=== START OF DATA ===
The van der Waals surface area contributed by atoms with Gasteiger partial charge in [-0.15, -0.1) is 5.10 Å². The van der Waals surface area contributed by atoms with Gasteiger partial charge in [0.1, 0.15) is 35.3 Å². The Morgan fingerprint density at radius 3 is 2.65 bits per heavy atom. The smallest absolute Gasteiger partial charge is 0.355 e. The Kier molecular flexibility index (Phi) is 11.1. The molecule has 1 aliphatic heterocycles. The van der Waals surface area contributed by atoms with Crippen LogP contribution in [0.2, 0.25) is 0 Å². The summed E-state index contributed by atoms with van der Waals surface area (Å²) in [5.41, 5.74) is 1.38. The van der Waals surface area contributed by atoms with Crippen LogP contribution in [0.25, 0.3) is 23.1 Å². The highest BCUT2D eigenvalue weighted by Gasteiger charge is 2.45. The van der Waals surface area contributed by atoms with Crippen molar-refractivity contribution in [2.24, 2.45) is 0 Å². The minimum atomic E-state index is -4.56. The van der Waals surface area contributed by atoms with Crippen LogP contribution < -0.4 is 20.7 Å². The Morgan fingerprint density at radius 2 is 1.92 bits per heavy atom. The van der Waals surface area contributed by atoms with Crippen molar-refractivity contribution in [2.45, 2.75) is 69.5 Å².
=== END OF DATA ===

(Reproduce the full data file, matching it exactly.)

The van der Waals surface area contributed by atoms with Gasteiger partial charge in [-0.15, -0.1) is 5.10 Å². The van der Waals surface area contributed by atoms with Gasteiger partial charge in [0.1, 0.15) is 35.3 Å². The Morgan fingerprint density at radius 3 is 2.65 bits per heavy atom. The smallest absolute Gasteiger partial charge is 0.355 e. The Kier molecular flexibility index (Phi) is 11.1. The molecule has 1 aliphatic heterocycles. The van der Waals surface area contributed by atoms with Crippen LogP contribution in [0.2, 0.25) is 0 Å². The summed E-state index contributed by atoms with van der Waals surface area (Å²) in [5.41, 5.74) is 1.38. The van der Waals surface area contributed by atoms with Crippen LogP contribution in [0.25, 0.3) is 23.1 Å². The highest BCUT2D eigenvalue weighted by Gasteiger charge is 2.45. The van der Waals surface area contributed by atoms with Crippen molar-refractivity contribution in [2.24, 2.45) is 0 Å². The minimum atomic E-state index is -4.56. The van der Waals surface area contributed by atoms with Crippen LogP contribution < -0.4 is 20.7 Å². The Morgan fingerprint density at radius 2 is 1.92 bits per heavy atom. The van der Waals surface area contributed by atoms with Crippen molar-refractivity contribution in [2.45, 2.75) is 69.5 Å².